WARNER ROBINS -- Two elderly men walking with canes stood in the dark cargo hold of a C-130 at the Museum of Aviation Friday and described what it looked like the last time they were on the plane 48 years ago.
It was crowded, said Al Larson. Wounded folks were on stretchers, and we sat along the side.
Larson, 83, and five other people visiting the plane were passengers when it flew out of a small airport in the Congo in 1964, after a dramatic mission to rescue them from a brutal rebel force.
They heard about the aircraft after reading a Telegraph story about the pilot who flew it that day. The pilot, Mack Secord, visited the plane at the museum in May. The former hostages came from across the country to see the aircraft and got to thank Secord. He lives in Atlanta and came down to meet the people he saved. He never actually saw any of them during the rescue.
Im sorry I wasnt able to welcome you onto the plane that day, he said after getting warm embraces and expressions of thanks from his former passengers. I was a little busy.
The passengers said it was the same plane that rescued them because of details Secord provided in his visit last year about the flight, which was the first in a series to fly out with hostages. A key facet is that as the plane took off, rebels shot at it and ruptured the fuel tank in the wing, causing fuel to stream out.
Larson and Bob McAllister, 87, clearly remember seeing the fuel coming out of the wing. It was the only rescue flight on which that had happened, so they said it had to be the plane they were on.
They had gone to the Congo to serve as missionaries.
The rescue mission was dubbed Operation Red Dragon. About 2,000 hostages, mostly missionaries, were held for three months, and many were killed. Others were tortured and starved. A combined rescue effort was organized between the U.S., which flew the hostages out, and Belgian paratroopers, who did the actual rescue.
Marilyn Wendler, 59, organized Fridays visit. She said there were 67 missionaries among the group to which she and her parents belonged. Of those, 19 were killed. Her parents both survived.
Most among Wendlers group were held under house arrest at their compound, away from where the main group of hostages were being held in Stanleyville. At one time they were all lined up to be executed, but for reasons unknown the rebels backed off, although they did kill one man.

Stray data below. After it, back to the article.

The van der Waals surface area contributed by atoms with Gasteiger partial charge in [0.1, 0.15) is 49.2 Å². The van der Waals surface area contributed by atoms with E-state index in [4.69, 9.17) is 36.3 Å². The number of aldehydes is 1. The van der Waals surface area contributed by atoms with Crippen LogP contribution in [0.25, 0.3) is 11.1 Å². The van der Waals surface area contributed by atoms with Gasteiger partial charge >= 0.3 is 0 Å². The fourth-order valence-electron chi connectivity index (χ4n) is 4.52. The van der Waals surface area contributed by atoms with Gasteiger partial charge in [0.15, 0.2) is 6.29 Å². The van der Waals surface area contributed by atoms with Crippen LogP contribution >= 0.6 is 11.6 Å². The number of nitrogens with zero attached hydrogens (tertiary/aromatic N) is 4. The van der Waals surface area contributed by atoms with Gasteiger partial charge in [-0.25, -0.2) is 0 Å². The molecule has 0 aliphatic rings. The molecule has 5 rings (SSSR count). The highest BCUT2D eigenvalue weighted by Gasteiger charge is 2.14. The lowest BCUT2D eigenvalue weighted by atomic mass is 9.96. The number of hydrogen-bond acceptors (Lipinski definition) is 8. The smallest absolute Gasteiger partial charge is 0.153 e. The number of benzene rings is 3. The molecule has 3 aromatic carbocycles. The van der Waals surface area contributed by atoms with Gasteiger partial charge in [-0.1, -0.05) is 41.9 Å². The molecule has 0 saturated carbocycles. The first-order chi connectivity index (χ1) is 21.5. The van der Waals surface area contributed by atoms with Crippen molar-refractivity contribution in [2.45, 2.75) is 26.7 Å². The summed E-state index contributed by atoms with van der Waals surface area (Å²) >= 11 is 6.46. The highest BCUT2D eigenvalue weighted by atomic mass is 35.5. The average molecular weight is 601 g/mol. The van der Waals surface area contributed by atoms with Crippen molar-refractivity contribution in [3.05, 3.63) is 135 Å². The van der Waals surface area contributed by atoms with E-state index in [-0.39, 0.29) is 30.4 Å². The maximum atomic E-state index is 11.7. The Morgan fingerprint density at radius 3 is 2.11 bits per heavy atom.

McAllisters daughter, Ruth, was 4 years old at the time. Some of her memories of the rescue are vague, but others are clear. She remembers being lined up to be executed, when the rebels first faced them wielding machetes, which they were known to use to hack people to death. Then they picked up guns.
My mother said, Thank God, at least its going to be quick, she said.
She isnt sure why the rebels didnt go through with the execution, but she remembers a boy among her group singing a hymn that morning that some of the rebels knew.
I think they may have remembered that song from experiences with missionaries, and they just couldnt bring themselves to kill us, she said.
They learned only recently that their group was rescued by CIA-trained Cuban exiles, not the Belgians. Ruth McAllister remembers riding to the airport in an open vehicle with one of the Cubans holding her in his lap as he fired at rebels with a machine gun, then he put his coat over her because the shell casings were hitting her in the face. Her 10-year-old brother fed the Cuban ammunition.
Many of the missionaries, including the McAllisters, Wendler and her parents, returned to the Congo not long after the rescue to continue their work. Wendler said the brutality of the rebels is not a reflection of most of the people she knew.
The Congolese people were wonderful people, and a lot of them suffered more than we did, she said. We got out of the country. They had to stay.
When she heard about the museum having the plane, she knew she wanted to come see it, and she contacted Secord, so they could meet the man who flew them to safety.
Its just a reminder of the amazing way God took care of us, she said. We are proud to belong to a country that would come get us. We are just really thankful.
To contact writer Wayne Crenshaw, call 256-9725.